When the public disengages from local politics, what does it mean for planners and other professionals in city government?
In the story of Detroit, one of the newer chapters will be about what effect the return to a district-based council—after an absence of nearly a century—will have on the interaction between citizens and their government. The chapter has a curious beginning. One could have expected that the promise of representation at a smaller scale (though by no means a neighborhood scale) combined with fair weather and persistent media coverage would drive massive voter turnout in November 2013, but when only a quarter of eligible voters showed up it was consistent with what one would expect for local elections in the United States. Indeed, relative to rates in suburban cities and towns in the metropolitan area, 25 percent seemed like a triumph.
We have long been in an era in which voter turnout is persistently lowest in local elections, even when a high profile mayoral race gets top billing. Stories of new barriers to transparency and surface each year—from who is on a ballot to how public meetings are conducted. The rise of e-government seems promising, but we lack clear evidence that the benefit is substantive or equitable. And in the most distressed cities—the largest and most notorious example being Detroit—the appointment of emergency managers has diluted the role of local elected government.
Despite these trends and anecdotal accounts, the public’s trust in local government remains higher than for any other level of government. This paradox raises two questions: Is the public’s appraisal of local government less about procedural means and more about substantive ends? And are non-elected public actors now more central to the underlying ambition of representative democracy as a means for realizing the public will? Indeed, much of our quality of life is about the successful delivery of services and the successful maintenance of the lifestyle in our communities. These matters are certainly not outside the purview of local elected officials, but they are increasingly delivered by people whose names never appear on a ballot, including planners and those like them.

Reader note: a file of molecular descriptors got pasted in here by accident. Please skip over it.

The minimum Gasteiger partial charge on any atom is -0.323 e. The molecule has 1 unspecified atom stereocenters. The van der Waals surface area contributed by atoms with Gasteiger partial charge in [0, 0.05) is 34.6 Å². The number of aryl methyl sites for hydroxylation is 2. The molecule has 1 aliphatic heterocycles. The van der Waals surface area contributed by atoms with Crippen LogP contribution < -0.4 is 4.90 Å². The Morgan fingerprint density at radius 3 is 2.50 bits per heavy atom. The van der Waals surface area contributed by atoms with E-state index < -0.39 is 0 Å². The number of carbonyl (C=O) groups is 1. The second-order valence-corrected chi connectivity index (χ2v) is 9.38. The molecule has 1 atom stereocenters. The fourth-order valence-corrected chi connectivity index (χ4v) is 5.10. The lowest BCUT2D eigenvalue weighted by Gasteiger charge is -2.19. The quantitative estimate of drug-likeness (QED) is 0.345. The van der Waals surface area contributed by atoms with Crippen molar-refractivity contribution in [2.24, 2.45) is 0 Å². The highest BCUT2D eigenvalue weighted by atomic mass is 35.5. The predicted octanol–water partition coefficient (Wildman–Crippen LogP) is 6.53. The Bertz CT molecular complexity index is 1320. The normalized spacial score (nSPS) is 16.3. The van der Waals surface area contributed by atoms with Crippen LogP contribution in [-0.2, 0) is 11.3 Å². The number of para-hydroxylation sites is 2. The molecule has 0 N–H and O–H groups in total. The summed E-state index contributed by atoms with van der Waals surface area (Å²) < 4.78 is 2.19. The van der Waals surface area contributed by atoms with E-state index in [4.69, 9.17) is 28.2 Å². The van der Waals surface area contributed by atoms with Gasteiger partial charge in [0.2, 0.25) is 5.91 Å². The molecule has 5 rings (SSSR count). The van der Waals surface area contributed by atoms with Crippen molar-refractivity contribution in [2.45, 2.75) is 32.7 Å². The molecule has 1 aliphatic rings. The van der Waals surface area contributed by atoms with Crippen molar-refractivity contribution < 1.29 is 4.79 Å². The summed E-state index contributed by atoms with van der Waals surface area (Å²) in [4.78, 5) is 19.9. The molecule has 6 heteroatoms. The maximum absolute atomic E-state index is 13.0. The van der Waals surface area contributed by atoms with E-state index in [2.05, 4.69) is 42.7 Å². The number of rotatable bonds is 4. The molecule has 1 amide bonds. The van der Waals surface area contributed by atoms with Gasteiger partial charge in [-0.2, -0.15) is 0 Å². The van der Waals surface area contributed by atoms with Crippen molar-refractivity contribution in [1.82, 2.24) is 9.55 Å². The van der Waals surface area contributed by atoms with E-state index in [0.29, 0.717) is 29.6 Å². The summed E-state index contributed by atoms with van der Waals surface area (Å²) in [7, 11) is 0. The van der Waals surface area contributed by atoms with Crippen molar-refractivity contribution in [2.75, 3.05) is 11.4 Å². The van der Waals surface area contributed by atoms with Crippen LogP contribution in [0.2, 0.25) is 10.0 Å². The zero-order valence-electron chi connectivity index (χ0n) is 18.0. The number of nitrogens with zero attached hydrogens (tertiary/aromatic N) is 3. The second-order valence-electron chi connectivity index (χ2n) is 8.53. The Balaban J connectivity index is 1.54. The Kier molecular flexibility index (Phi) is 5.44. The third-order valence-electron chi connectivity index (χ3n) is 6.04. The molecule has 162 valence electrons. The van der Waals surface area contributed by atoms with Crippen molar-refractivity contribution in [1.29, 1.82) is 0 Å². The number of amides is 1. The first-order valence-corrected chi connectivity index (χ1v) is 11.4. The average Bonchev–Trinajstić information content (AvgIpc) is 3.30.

In local governments where elected officials are insulated from the public or regarded with disinterest or distrust, those who plan the city’s present and future seem to have two competing opportunities. On one hand they can step into the gap and become the public servants for their residents, gaining trust that can translate into policy leverage. On the other hand, they could rely on apathy to afford them the discretion to advocate more forcefully for policy that benefits the greater good, even where that might be in tension with the local good. Planners occupy a space in which they are able to function as both political animals and as objective experts, and how the public chooses to engage with local political processes shapes that space.
Thomas Skuzinski is a doctoral candidate in urban and regional planning at the University of Michigan. His research focuses on local and regional politics and governance in metropolitan areas in the United States.